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Christine Daniels with Autumn Sandeen

In November, transgender Los Angeles Timessportswriter Mike Penner was found dead of an apparent suicide. Penner, who wrote for the paper since 1983, made headlines himself in 2007 when he he came out as transgender, began living publicly as a woman, and changed his byline to Christine Daniels. In 2008, Daniels quietly detransitioned back to Mike, leaving mourners with an identity problem: Should they eulogize Mike Penner or Christine Daniels?

After Penner’s death, transgender activist Autumn Sandeen spoke to the importance of identifying Penner as Penner. “In my heart, I know her as Christine. In my job as a writer, I have to think of him as Mike,” she said. “I would love to remember him as Christine, but he didn’t give us that opportunity, and I’m going to be sad about that . . . How he identified was important. We can’t just pick and choose how we want to identify someone. I’m militant about that, but I’m frustrated at my own militance.”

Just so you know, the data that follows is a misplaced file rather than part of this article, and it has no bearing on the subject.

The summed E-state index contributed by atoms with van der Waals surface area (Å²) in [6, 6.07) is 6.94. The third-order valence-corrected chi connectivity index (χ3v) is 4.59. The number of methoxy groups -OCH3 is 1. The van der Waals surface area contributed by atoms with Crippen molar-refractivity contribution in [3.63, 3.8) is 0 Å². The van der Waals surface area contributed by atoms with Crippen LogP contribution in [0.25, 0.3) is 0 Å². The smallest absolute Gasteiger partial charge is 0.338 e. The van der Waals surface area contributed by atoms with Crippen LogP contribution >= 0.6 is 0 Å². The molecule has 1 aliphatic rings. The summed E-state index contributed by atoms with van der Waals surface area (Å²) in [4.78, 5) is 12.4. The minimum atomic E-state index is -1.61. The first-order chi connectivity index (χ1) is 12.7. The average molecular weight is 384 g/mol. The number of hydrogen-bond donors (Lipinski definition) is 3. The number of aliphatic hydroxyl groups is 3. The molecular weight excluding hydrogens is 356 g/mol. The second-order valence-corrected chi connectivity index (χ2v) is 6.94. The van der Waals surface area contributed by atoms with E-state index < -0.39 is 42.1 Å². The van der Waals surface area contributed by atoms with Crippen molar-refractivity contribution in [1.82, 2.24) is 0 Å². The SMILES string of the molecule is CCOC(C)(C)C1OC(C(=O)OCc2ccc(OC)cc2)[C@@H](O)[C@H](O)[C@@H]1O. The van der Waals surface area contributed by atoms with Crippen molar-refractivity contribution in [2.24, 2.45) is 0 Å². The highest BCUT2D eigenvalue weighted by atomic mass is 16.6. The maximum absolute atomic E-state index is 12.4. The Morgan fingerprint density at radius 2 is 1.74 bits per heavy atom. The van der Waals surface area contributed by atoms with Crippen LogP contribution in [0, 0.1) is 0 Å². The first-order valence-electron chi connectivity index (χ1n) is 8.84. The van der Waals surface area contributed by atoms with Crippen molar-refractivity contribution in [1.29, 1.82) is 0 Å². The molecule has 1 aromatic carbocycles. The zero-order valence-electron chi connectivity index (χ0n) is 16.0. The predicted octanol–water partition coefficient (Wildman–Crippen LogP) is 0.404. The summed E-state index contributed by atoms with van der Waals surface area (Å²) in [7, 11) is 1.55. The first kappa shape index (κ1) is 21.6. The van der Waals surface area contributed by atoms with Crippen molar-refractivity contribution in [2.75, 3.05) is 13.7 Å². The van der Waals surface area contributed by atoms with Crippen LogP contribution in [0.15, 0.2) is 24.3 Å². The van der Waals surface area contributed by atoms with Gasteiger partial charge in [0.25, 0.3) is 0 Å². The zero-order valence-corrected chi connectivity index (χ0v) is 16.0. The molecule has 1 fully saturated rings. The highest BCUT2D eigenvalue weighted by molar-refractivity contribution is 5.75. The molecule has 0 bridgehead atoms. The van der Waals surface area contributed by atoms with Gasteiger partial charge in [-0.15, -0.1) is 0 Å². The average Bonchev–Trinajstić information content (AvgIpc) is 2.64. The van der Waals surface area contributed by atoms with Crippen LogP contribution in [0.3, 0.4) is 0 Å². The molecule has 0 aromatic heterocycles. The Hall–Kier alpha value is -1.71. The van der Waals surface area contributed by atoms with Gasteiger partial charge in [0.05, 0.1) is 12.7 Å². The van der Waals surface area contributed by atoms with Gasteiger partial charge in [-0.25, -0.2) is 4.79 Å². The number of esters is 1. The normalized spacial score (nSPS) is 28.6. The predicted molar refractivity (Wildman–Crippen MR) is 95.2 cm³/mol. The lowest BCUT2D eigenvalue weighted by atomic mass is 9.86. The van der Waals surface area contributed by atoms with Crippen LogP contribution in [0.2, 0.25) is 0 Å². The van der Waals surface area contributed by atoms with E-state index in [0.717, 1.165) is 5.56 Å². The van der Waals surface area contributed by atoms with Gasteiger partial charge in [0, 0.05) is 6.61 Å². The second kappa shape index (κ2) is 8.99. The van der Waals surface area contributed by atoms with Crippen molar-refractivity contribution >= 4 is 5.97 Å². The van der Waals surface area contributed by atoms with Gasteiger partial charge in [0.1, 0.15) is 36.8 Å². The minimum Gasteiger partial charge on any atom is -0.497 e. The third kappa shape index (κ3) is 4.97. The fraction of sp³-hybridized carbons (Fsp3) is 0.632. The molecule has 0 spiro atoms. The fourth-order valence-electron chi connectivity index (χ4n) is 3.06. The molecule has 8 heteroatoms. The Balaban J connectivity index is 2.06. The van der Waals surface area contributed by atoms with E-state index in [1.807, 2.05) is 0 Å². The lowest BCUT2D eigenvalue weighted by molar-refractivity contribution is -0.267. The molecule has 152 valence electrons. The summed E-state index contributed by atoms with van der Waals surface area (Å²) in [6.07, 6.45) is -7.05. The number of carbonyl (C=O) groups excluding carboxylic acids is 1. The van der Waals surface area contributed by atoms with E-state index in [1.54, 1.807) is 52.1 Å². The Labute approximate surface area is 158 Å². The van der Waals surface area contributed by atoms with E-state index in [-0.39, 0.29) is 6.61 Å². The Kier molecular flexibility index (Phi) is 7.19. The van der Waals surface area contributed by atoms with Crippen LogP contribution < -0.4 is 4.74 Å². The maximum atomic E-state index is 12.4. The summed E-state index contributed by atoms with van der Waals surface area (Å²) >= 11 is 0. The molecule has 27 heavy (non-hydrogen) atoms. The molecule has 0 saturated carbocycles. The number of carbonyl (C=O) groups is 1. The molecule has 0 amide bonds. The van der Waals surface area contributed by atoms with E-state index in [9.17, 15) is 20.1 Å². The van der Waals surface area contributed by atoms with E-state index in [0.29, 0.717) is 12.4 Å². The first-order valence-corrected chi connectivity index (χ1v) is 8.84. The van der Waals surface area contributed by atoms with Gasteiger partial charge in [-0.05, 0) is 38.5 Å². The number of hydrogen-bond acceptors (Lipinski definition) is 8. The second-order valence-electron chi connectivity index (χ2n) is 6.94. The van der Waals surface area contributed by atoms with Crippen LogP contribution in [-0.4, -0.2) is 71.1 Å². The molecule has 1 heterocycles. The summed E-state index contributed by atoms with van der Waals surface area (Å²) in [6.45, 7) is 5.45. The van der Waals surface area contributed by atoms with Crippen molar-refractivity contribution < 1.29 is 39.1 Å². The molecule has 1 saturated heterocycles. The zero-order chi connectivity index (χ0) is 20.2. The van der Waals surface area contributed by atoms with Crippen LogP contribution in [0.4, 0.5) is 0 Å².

Recently, Sandeen attended a memorial service for Daniels, where she heard some stories that changed her position on how to publicly refer to the deceased:

[S]ince I’m now going to refer to the Los Angeles Times sportswriter who wrote under the Mike Penner byline as Christine Daniels again, I thought I needed to explain why . . . And, the reason has to do with how Christine identified herself in conversations with her minister, and to one of her very close friends—-Susan Horn (who delivered the eulogy to Christine at the memorial service)—-after she detransitioned. To the both, she said words to the effect of: “I never stopped being Christine,” and . . . “Don’t you ever think I’m not Christine.”

So now, knowing how she identified, I can—-and will—-stop calling her by male pronouns, and stop calling her Mike Penner. She detransitioned to Mike not because she wasn’t Christine, but for whatever external pressures to which she succumbed because presenting as Christine became too hard to bear.

In death, how do we reconcile a person’s public and private lives? After he publicly detransitioned back to Mike, Penner indicated that he still wanted to be identified as Christine to his minister and a very close friend of his. That’s private. In his professional life, however, Penner was still writing columns as Mike and presenting outwardly as male. At the memorial service, the Reverend Dr. Neal Thomas made Penner’s private identity public by delivering a eulogy remembering Christine Daniels. In death, should we defer to Penner’s wishes in life by keeping his private identity private? Or should we pay tribute to the reality of her life by finally publicly eulogizing her as Christine?